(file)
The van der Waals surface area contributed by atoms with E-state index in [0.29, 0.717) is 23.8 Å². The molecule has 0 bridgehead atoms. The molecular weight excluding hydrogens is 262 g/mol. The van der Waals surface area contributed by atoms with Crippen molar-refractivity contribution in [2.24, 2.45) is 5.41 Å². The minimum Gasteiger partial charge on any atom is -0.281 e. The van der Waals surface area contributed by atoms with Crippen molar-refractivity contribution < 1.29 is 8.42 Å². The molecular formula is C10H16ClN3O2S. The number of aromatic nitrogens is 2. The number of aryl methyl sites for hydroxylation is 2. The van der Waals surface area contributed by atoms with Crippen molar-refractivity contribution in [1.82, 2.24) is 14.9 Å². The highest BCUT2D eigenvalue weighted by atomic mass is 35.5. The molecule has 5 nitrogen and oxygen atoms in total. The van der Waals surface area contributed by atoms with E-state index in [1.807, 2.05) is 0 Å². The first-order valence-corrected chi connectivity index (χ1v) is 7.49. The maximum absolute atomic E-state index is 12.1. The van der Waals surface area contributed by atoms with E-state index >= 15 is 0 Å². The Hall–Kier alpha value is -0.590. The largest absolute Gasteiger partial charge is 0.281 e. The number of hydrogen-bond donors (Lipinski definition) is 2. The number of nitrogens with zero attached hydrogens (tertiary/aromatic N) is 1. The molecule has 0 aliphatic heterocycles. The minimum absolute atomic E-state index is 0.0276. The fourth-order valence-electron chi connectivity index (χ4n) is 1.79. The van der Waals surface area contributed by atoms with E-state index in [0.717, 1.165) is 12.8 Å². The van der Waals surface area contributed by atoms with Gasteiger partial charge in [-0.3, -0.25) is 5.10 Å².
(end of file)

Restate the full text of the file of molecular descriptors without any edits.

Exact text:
The van der Waals surface area contributed by atoms with E-state index in [0.29, 0.717) is 23.8 Å². The molecule has 0 bridgehead atoms. The molecular weight excluding hydrogens is 262 g/mol. The van der Waals surface area contributed by atoms with Crippen molar-refractivity contribution in [2.24, 2.45) is 5.41 Å². The minimum Gasteiger partial charge on any atom is -0.281 e. The van der Waals surface area contributed by atoms with Crippen molar-refractivity contribution < 1.29 is 8.42 Å². The molecular formula is C10H16ClN3O2S. The number of aromatic nitrogens is 2. The number of aryl methyl sites for hydroxylation is 2. The van der Waals surface area contributed by atoms with Crippen molar-refractivity contribution in [1.82, 2.24) is 14.9 Å². The highest BCUT2D eigenvalue weighted by atomic mass is 35.5. The molecule has 5 nitrogen and oxygen atoms in total. The van der Waals surface area contributed by atoms with E-state index in [1.807, 2.05) is 0 Å². The first-order valence-corrected chi connectivity index (χ1v) is 7.49. The maximum absolute atomic E-state index is 12.1. The van der Waals surface area contributed by atoms with E-state index >= 15 is 0 Å². The Hall–Kier alpha value is -0.590. The largest absolute Gasteiger partial charge is 0.281 e. The number of hydrogen-bond donors (Lipinski definition) is 2. The number of nitrogens with zero attached hydrogens (tertiary/aromatic N) is 1. The molecule has 0 aliphatic heterocycles. The minimum absolute atomic E-state index is 0.0276. The fourth-order valence-electron chi connectivity index (χ4n) is 1.79. The van der Waals surface area contributed by atoms with E-state index in [0.717, 1.165) is 12.8 Å². The van der Waals surface area contributed by atoms with Gasteiger partial charge in [-0.3, -0.25) is 5.10 Å².